Then there are teachers who make a day of it–eh, summer’s here, they won’t rush. These are teachers for whom the most significant task—room cleaning—is something they’d rather not think about. They come in late, sigh at the mess of their room, do some grading, get grades in, lackadaisically pack up a few boxes, go get coffee, come back and sigh at the mess of their room, shove a bunch of stuff into their car, go get lunch, toss a bunch of stuff they’d been saving in case they needed it, jam anything left over into their cars, and then look at the sign-off sheet to see what other tasks they need. By this time it’s usually late afternoon and everyone’s left, so they skate the things like turning in two copies of grades, turning in keys, changing voicemail and so on. They email the principal’s secretary and drop by a few weeks later to turn in their keys.

You’ll never guess which sort of teacher I am. Go ahead, guess.

Year 1 and Year 3, I was leaving the schools, so I’d taken all my belongings home earlier. The actual last day, I looked at the various things acquired at the school, remembered where I’d found them, realized no one would give a damn if they were gone, so shrugged and took them, too. Like the really cool geometry book I found stuffed into the corner of a box of books the previous teacher had left for the trash, or the white board found jammed into the back of a junk room that had “3/5/04″ on the meeting agenda written (but still removable) on it. Or the massive trunk of fantastic manipulatives, taken from a room stuffed with such trunks that the book clerk told me had been there for five years because “no one used them”. Indeed, at my school, I was the only one who used them, along with the set of 30 student-sized white boards that I talked up to all my colleagues, who all looked at me perplexedly. “They’d just use them to draw on, or scribble obscenities.” “Sure. but sometimes they do math.” No takers. They’ve been put to good use. Those years I was usually the last one out, or close to it, but would usually turn in my keys early and then just prop my door open.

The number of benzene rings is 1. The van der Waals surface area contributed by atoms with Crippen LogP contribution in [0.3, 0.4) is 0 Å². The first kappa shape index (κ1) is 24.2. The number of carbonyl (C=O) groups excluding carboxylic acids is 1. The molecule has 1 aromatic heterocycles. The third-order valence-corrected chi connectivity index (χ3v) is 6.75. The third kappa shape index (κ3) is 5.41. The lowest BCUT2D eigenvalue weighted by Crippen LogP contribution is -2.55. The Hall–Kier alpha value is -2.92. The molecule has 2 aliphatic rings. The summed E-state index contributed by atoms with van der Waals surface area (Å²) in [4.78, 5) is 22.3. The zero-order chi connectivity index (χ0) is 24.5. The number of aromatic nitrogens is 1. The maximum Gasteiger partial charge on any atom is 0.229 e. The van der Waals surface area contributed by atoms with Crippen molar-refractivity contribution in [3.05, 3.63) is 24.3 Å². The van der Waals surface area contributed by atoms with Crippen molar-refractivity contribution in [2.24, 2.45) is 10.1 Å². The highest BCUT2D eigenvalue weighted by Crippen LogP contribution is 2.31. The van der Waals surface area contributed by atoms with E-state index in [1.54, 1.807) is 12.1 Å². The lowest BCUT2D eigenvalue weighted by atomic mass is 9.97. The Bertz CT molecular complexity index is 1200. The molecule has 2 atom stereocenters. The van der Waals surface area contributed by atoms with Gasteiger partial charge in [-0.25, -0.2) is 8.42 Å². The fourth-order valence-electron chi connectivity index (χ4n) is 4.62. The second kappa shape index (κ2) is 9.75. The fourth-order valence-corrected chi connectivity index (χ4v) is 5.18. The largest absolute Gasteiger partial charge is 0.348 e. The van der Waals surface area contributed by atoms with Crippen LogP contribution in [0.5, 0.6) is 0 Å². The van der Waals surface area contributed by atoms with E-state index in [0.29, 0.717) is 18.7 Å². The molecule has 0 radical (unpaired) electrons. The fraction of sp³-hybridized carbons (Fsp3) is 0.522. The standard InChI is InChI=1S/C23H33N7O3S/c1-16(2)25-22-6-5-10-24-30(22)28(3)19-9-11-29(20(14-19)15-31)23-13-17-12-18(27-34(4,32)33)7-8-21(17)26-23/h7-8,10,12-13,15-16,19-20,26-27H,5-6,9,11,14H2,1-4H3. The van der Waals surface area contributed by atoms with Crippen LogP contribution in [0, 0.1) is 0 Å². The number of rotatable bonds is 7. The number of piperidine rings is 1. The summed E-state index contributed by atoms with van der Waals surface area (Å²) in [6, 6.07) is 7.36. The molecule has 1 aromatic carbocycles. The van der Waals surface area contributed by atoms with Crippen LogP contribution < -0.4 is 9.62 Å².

Years 2 and 4, I didn’t leave schools but changed rooms, which required me to pack my car much as if I was leaving because lord knows what gets lost in a move. Last one out both years, had to drive back to the schools to turn in my keys later.

Year 5: I am staying for a third year. No room change. My summer job doesn’t start until Tuesday, so I have an actual brief break to enjoy. Vowing to commemorate the occasion with a behavior change, I stay late both Wednesday and Thursday, finishing all but a bit of my grading, and get much of my room boxed up. On Friday, little to do but finish up grading and pack the boxes, computers, printer, lots of books, office supplies into my storage closet—nothing to come home! Then I bought a lock at the Dollar Store. Last thing in the closet, just before the lock, my class rules sign, made in Year 2, a big piece of thin yellow paper. I don’t like throwing things away.

What was left? Grades done. What was the stuff I usually skated because I was late? Oh, print out copies of grades. Check. Change voicemail. Well, I never set it up to start with, so that should be easy. But the preset password didn’t work. Oh, that’s right, our voicemail system had crashed. Use the system default. Didn’t work.

I sat there, perplexed. Wait. Is it possible that I did set it up after the crash? I vaguely remember the principal’s secretary telling us that the system would be upset if passwords were left in default. Could it be that I’d complied? I never do voicemail. Never. But if I had done voicemail, my password would be….